Dev meeting – the Lead Dev conference

Chris went to the Lead Dev conference a few weeks ago. It is a single-track conference; there are many short talks, and there’s no need to choose between them.

There are four main areas that Chris focussed on: misc things; making teams work well; diversity and hiring; and operations. These are some of the talks he went to.

Nickolas Means told stories – this time about the building of the Eiffel Tower, and how it is relevant to software development. He talked about how to get things done – you need to do networking, self-promotion, and negotiation – better thought of as “making friends, telling stories, and co-operating”. He thinks that team leads shouldn’t be, um umbrellas entirely protecting a team from what’s going on in a business, but should instead be heat shields that reduce the impact of these things.

James Birnie talked about Quantum Cryptography, and how we should all be worried that governments can record encrypted network traffic now that can be decrypted in a few years.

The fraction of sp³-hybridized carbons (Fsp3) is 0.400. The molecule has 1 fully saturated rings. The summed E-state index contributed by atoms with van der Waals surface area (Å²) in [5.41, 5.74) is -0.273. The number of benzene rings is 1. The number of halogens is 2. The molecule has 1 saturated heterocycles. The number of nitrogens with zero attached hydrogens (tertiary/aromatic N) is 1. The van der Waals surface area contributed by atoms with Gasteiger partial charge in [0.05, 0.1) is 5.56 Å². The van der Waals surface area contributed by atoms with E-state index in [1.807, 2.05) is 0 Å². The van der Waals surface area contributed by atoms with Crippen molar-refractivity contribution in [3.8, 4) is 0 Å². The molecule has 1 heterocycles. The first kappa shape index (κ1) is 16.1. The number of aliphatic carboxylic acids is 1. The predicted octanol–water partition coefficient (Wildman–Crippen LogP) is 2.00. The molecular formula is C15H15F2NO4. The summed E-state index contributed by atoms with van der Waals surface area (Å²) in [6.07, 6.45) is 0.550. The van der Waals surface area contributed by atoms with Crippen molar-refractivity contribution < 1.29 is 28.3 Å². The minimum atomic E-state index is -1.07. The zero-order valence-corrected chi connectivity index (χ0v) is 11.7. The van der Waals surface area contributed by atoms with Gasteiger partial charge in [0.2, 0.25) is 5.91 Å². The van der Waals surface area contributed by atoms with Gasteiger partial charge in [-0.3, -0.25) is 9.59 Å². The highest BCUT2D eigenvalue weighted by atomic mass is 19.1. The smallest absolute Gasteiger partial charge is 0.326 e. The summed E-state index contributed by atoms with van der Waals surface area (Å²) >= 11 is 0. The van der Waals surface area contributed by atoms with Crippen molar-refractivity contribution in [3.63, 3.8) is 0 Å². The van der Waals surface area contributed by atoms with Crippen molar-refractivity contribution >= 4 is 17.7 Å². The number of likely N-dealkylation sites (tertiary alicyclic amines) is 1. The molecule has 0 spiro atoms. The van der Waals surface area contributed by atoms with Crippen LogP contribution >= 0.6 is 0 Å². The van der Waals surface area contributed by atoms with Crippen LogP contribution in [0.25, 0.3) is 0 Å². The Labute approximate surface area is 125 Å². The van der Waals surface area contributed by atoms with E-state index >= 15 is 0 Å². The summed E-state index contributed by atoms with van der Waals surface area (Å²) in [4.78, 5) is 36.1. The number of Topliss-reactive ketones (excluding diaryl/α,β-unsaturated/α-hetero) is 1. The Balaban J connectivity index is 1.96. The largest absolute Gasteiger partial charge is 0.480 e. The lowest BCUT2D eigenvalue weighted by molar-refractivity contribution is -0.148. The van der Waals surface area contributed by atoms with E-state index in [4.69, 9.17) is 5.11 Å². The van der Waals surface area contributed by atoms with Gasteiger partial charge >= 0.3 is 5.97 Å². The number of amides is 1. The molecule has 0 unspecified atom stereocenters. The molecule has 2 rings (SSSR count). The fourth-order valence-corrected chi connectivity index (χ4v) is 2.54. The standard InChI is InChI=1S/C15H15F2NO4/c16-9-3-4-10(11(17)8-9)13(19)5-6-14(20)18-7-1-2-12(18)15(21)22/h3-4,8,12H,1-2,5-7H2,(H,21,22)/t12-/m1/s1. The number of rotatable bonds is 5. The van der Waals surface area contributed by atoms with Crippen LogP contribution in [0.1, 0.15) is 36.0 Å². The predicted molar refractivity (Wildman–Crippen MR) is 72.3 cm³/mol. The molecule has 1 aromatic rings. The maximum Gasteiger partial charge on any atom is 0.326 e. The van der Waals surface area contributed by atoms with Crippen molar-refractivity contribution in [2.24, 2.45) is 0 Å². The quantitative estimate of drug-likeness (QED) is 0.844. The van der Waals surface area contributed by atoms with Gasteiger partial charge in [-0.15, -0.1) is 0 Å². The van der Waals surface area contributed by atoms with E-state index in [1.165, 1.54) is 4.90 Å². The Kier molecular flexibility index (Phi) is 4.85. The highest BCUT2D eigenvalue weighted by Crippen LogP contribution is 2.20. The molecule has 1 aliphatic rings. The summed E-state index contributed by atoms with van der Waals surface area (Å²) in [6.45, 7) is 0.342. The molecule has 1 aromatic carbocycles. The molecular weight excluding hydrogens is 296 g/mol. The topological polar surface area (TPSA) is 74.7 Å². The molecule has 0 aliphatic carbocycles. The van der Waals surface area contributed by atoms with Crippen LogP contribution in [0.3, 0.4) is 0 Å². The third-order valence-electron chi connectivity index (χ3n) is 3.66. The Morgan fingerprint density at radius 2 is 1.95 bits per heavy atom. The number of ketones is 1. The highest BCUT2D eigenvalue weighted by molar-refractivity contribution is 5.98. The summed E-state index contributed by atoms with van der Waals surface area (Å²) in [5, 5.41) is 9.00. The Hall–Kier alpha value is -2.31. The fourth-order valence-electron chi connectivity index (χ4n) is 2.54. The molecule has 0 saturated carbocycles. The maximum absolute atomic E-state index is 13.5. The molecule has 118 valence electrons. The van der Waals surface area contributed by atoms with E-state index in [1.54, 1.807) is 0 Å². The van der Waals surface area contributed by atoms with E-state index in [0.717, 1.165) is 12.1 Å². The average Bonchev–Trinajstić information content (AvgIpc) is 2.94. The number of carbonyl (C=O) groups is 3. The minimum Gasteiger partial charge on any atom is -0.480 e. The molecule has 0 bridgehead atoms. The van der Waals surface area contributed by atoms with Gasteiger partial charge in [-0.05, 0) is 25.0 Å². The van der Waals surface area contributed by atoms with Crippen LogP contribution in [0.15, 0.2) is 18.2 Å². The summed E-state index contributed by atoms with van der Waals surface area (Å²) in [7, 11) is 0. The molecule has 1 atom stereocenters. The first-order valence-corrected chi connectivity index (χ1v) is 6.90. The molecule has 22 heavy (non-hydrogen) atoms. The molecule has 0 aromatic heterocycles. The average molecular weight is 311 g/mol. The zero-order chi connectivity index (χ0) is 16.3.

Lara Hogan talked about dealing with friction in teams – “Forming”, “Storming”, “Norming” and “Performing”. When you feel under attack, you become defensive and you don’t make good decision. Instead, think about peoples’ core needs – Belonging, Improvement, Choice, Equality, Predictability, and Significance. If there are problems in a team, then it may be because one or more of these needs isn’t being met. Lara has several blog posts on these topics.

Paula Kennedy talked about Silence Isn’t Golden – how to deal with distributed teams. They had a weekly standup to discuss things inside and outside woek; a monthly retrospective to discuss team functioning; and having a regular “coffee break” meeting.

Bethan Vincent talked about increasing diversity in hiring. She discussed the issues with a fully anonymized process, which didn’t work very well for various reasons. She talked about the importance of plenty of information in job listings, and the issues of mandatory take home tests for people who have limited time available. We discussed this more, because this is an area where we’ve been putting in effort internally.